Skylark (series)

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Skylark is a science fiction/space opera series by the late E. E. "Doc" Smith. The first book The Skylark of Space (first published in Amazing Stories in 1928) is revolutionary in the genre, in which a scientist discovers a space-drive, builds a starship, and flies off with three companions to encounter alien civilizations and fight a larger-than-life villain.

The Skylark of Space was the first ever of a series which continued through three subsequent books—Skylark Three and Skylark of Valeron written during the 1930s, and Skylark DuQuesne (DuQuesne is pronounced "Du Kane"), written in 1963. R. D. Mullen declared that "The great success of the stories was surely due first of all to the skill with which Smith mixed elements of the spy thriller and the western story (our hero is the fastest gun in space, our villain the second fastest) with those of the traditional cosmic voyage."[1]

Science[edit]

The science in the "Skylark" series, while not entirely accurate, is believable: Newton's laws are obeyed, planets circle suns; there is description of something like a black hole or neutron star; and matter-energy conversion propels the spacecraft. The observation that a spaceship has covered a distance apparently impossible in the time elapsed is met with the response "Einstein's theory is still a theory. That distance is an observed fact"; such effects as time dilation and mass increase are simply ignored. This claim had more potential validity in the 1920s, when the story was written, than it holds at present; much like now-known-incorrect depictions of Venus or Mars in other classic space opera.

Summary[edit]

The entire series describes the conflicts between protagonists Seaton and Crane, and antagonist DuQuesne, which often break into open warfare. It also includes depictions of progressively increasing scales of conflict (equalled by progressively-increased technology) between themselves, individually and collectively, and a series of non-humans bent on universal conquest. When forced to coöperate against an alien species which had conquered one galaxy and was expanding into others, the characters conclude that the universe is large enough to allow peace.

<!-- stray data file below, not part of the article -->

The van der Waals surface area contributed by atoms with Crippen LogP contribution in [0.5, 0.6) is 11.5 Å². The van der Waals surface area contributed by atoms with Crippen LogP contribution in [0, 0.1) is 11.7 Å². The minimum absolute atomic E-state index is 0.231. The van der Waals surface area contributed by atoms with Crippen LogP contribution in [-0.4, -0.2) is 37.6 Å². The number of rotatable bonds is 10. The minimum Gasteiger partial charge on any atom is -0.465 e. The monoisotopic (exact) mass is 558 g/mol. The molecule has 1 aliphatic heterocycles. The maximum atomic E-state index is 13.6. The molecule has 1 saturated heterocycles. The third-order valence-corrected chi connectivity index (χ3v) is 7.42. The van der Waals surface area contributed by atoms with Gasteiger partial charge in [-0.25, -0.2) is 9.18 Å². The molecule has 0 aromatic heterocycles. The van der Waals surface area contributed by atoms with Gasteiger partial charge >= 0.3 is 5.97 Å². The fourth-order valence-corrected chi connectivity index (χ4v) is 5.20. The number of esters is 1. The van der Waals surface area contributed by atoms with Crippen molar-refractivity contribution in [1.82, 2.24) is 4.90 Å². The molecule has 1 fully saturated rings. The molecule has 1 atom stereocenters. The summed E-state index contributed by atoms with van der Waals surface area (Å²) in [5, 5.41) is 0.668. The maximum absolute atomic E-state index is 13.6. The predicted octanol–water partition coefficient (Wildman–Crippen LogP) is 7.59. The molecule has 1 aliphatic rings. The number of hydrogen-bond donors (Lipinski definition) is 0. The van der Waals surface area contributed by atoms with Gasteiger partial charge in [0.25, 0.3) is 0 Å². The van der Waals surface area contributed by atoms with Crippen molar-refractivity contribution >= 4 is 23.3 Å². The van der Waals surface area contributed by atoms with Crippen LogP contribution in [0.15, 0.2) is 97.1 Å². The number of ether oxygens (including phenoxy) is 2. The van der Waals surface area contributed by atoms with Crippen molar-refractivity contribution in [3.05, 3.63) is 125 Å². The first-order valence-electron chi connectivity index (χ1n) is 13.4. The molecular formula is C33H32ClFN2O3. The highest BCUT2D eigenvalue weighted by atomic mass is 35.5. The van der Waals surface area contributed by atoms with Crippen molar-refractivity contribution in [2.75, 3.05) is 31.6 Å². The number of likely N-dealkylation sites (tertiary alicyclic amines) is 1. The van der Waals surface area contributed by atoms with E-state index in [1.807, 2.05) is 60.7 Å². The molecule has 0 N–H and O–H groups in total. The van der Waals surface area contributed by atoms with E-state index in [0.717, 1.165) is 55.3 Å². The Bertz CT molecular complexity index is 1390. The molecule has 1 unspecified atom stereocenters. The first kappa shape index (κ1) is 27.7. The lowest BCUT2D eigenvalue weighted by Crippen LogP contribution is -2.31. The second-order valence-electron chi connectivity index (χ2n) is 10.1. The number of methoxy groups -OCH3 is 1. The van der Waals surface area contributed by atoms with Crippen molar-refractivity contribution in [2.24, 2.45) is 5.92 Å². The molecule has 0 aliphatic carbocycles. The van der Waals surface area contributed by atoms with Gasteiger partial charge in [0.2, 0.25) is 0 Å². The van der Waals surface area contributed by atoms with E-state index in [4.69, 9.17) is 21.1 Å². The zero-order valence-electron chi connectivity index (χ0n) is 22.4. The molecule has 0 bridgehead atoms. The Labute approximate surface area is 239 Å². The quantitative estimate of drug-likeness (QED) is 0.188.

The Skylark of Space[edit]

Allies: The humanoid peoples of the nation of Kondal on the planet Osnome, and particular Crown Prince Dunark.
Enemies: Dr. DuQuesne; the first of the "disembodied intelligences"; the peoples of the nation of Mardonale on the planet Osnome.
Technology: The discovery of a mysterious "platinum group" element (suggested to be an ultra-heavy, stable, and non-radioactive transuranic), designated "metal X", which catalyzes the total conversion of matter to energy under the proper stimuli [specified to include an electric current with (in the revised version) simultaneous activation by the radiation field produced by an early particle accelerator]; the further discovery that such activated metal can generate a field which is capable of accelerating a ship to faster than light velocities at accelerations (relative to the external universe) on the order of c, inferred to mean 300,000,000 m/s/s or 30 million g, but with forces inside the ship of no more than 10–20 g; and that such activated metal can be directed to focus on a single specific mass (such as the Earth) for location and direction. (The power used for maximum acceleration can be estimated from the total conversion of 400 lb of copper in 48 hours using E=mc2 as 95 kilotons/second. With an estimated weight of 4,000 tons, the conventional Newtonian acceleration may be estimated as 361 g, hence the propulsive effect itself is clearly not compatible with Newtonian physics in terms of pure propulsive effects) The gift (from the Osnomians) of the process for creating the super-strong, transparent metal arenak. "Attractor" and "Repellor" beams, which may be the first literary appearance of a tractor beam. The "educator", a device for transferring memories, and other learned information (including languages and skills or specialty expertise) wholesale rather than by conventional teaching methods.
Weapons: Radiation-free nuclear explosives, resembling handgun bullets based on "metal X". Various beam and plasma weapons developed from Osnomian technology.

Skylark Three[edit]

Allies: The amphibious humanoid species of Dasor, and the advanced but pacifist humanoid scientists of the planet Norlamin, all part of the same multisolar system as Osnome, called "The Green System". It is suggested that the entire Green System is a stable set of orbital pathways for multiple planets passing near multiple close stars in a complex but clearly stable orbital process, the mechanics of which are not clearly defined.
Enemies: Dr. DuQuesne, who is seeking to duplicate the capabilities of the Skylark and gain control of Earth; the Fenachrone, a semi-humanoid, highly xenophobic species bent on the conquest of the galaxy and the destruction of all other advanced life forms.